Brokers can help landlords navigate the licencing labyrinth – Keystone Property Finance

by: Phil Riches, sales director of Keystone Property Finance
  • 16/03/2023
  • 0
Brokers can help landlords navigate the licencing labyrinth – Keystone Property Finance
There probably isn’t a landlord in the entire country who doesn’t feel overburdened with red tape at some time or another.

Over the years, there has been a steady legislative creep in the private rented sector, to the point where it is nearly a full-time job keeping on top of the various new rules and regulations.

In recent times, we have seen the emergence of landlord licences, houses of multiple occupation (HMO) licences, C4 planning legislation and various tax reforms aimed at property investors.

While nobody doubts the intentions of government and local authorities in trying to make the sector more professional, they have certainly made being a landlord more complicated.

A trend Keystone Property Finance is starting to notice more over the past year or so is the introduction of ‘selective licensing’.

In areas where local authorities have introduced selective licencing, all landlords must apply and hold a licence for every property they own in that area.

This new licencing system has been introduced, primarily, to rid the market of rogue landlords or to reduce levels of anti-social behaviour in a given area.

This is not an issue per se, but from discussions with both landlords and brokers, the majority are unaware of the existence of selective licensing and the consequences of not having one.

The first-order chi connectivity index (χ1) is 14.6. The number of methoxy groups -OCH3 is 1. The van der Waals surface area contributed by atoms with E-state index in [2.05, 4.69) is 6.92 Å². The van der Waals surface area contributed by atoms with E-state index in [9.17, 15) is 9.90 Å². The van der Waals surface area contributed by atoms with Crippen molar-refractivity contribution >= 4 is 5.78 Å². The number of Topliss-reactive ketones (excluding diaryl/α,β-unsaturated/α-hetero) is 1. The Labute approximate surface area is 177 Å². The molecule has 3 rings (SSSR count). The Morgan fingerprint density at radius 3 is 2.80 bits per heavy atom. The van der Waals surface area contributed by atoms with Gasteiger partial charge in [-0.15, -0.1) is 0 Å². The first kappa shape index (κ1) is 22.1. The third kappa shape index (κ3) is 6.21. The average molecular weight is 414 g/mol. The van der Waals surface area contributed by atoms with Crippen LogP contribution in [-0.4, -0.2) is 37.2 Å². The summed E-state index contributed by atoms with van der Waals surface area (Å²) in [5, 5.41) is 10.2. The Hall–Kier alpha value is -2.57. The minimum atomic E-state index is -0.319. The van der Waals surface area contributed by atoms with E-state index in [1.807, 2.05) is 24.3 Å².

The reason a lot of people may not have heard of selective licencing is because only 69 out of 333 local authorities in England have thus far introduced it.

However, more are being introduced all the time. Around 14 local authorities have introduced a selective licencing regime in the past 12 months while a further 15 are in consultation.

 

The three problems with selective licencing

If you’re a landlord operating in a selective licence area and you don’t have one, it can cause three problems for you.

First, it is a criminal offence and the fine can be unlimited. Second, it can cause major issues when trying to obtain mortgage finance. Third, the tenants can claim back the rent they have paid causing further financial pain.

A scenario we come across often is when a landlord has a specialist property (HMO) that not only requires a selective, additional, or mandatory licence but is also situated within an Article 4 area.

This means that the landlord needs to have the correct licencing, depending on the local authority’s regulations, but will also be required to have C4 planning in place to ensure they are meeting all the necessary requirements.

Unfortunate as it sounds, local authority planning, and licensing departments rarely talk to each other so your client will be responsible for making sure they get the correct sign-offs. Without the correct licensing and planning, the landlord may well struggle to refinance, with Keystone or indeed other lenders.

The issue is there is no guarantee an application will be approved or, even if it is, you cannot be sure it will be granted in the timeframe you need.

While it is not technically part of a broker’s job to make borrowers aware of the various licences needed to operate as a landlord, it’s worth having these conversations with your clients early on.

That is the sort of thing that fosters, develops, and maintains long-term relationships with clients which is never a bad thing and Keystone are here to help you and your clients.

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